'Telling the story' secures restaurant's award success
Tickets are flying out the door and foodies' mouths are watering - annual food festival Wellington On a Plate is five days away.
The two-week culinary event brings out the best of chefs and food producers across the Wellington and Wairarapa regions with 118 events, as well as set menus and burger offerings from nearly 100 eateries.
Ninety-eight kitchens were vying to be recognised as the best of Dine Wellington, with set lunch and dinner menus on offer for the festival, but Logan Brown took this year's crown, despite not being a finalist in the first place.
Little Beer Quarter was initially a finalist alongside Boulcott Street Bistro, Duke Carvell's, Muse on Allen and Ti Kouka Cafe but their entry was "deemed outside competition criteria" and Logan Brown was nudged up a place.
Logan Brown's two-course menu offered a choice of a green onion and ricotta tart or a slow-cooked lamb leg to start, a tarakihi and squid dish or beef bavette for the main, and an apple shortcake or malt chocolate panna cotta for dessert. Logan Brown head chef Shaun Clouston said the team worked hard on the entry and were proud of the win.
"We're quite happy when we can get rewarded with something like this, a pat on the back for something we're really proud of doing." They were particularly proud of the way they sourced and used local produce, which was an important part of the business, he said. "It's about telling a story.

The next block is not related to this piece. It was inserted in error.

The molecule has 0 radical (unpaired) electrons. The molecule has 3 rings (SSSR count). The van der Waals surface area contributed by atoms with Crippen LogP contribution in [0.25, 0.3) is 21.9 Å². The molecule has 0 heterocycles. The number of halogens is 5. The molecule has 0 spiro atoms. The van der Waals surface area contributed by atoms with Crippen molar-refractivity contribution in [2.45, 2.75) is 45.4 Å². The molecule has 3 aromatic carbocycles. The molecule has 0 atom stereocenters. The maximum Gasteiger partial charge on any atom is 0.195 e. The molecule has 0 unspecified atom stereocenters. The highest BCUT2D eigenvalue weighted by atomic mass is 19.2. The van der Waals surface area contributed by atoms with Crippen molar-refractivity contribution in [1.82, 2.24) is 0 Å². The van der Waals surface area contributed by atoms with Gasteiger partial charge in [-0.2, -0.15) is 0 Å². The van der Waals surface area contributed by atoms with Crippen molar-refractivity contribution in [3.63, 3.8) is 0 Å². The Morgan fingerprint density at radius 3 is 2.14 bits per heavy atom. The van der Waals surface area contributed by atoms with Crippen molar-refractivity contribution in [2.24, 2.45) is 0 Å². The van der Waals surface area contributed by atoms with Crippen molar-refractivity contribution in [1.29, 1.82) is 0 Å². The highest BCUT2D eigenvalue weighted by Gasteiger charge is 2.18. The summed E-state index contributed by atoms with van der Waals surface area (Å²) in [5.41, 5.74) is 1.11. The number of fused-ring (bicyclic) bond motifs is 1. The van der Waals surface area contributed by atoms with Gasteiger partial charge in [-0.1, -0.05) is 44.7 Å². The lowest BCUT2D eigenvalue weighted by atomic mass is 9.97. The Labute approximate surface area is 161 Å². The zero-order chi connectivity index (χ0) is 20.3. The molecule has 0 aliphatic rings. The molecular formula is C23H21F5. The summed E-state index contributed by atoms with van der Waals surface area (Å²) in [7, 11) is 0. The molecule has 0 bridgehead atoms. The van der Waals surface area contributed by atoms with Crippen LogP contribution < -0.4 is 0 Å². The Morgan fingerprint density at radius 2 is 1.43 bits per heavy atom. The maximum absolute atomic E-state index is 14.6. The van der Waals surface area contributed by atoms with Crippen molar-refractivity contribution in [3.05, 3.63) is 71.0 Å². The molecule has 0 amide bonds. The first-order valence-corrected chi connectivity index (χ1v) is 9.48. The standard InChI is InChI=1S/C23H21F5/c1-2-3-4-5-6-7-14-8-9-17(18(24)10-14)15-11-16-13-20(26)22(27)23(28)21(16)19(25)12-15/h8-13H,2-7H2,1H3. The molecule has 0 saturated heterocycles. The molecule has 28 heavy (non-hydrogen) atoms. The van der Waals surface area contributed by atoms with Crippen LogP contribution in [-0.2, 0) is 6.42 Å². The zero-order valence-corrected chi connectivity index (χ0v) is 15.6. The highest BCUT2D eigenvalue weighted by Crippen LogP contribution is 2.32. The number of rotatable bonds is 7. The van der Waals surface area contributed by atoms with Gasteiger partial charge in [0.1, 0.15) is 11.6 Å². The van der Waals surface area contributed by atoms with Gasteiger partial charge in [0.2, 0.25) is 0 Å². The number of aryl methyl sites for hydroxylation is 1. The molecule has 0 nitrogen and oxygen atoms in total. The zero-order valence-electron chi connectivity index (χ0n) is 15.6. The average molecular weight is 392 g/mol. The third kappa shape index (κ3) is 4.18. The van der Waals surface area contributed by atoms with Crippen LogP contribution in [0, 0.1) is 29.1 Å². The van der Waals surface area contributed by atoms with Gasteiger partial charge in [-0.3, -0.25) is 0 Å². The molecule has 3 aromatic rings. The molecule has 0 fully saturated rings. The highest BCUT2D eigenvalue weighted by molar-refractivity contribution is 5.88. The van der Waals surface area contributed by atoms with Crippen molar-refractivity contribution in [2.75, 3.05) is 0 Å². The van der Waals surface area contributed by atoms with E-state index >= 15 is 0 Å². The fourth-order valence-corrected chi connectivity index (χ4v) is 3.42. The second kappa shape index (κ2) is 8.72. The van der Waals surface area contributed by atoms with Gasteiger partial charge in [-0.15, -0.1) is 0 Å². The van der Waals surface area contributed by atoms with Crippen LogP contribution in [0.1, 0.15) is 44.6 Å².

"The squid that I served to the judges on the Friday, I know the boat it comes off and to be able to say that really means something.
"You're not just buying something, you're actually sourcing it, you know where it comes from and you can tell the story."
The co-owner and chef at Australian restaurant Lake House, Alla Wolf-Tasker, one of three Dine Wellington judges, said one of her favourite parts of judging was hearing those stories.
"If it [reconnecting with your food, knowing where it comes from] is a trend, then it's the best trend I've seen."
Although it was a difficult decision to make, Logan Brown's entry stood out because of their knowledge and use of local produce. Wolf-Tasker said if she was to label Wellington's culinary scene with any word, it would be passion.
"It's got this kind of fermenting energy and youthful exuberance."
FINE DINING AT RISK
Restaurateurs are struggling to find skilled chefs and it's putting top-end dining at risk, according to a visiting Australian chef.
Alla Wolf-Tasker, who runs Lake House in Daylesford and has been judging dishes in culinary event Wellington On a Plate, said the industry was suffering skills shortages in Australia and she had heard a similar story in New Zealand. "We'll get the restaurants we deserve, a bit like politicians."
There was a risk fine dining skills would be lost with the demand for casual dining, she said.
"If we lose that top-end dining, we'll lose the craft."
Ideally, a small city would maintain the whole spectrum of dining, Wolf-Tasker said. "In a really gastronomically rich city like New York, you've got all the top-end restaurants right down to the markets, and bistros and bakeries and everything in between."
Logan Brown head chef Shaun Clouston agreed it was a problem but he hoped there would always be a place for fine dining.
The Dominion Post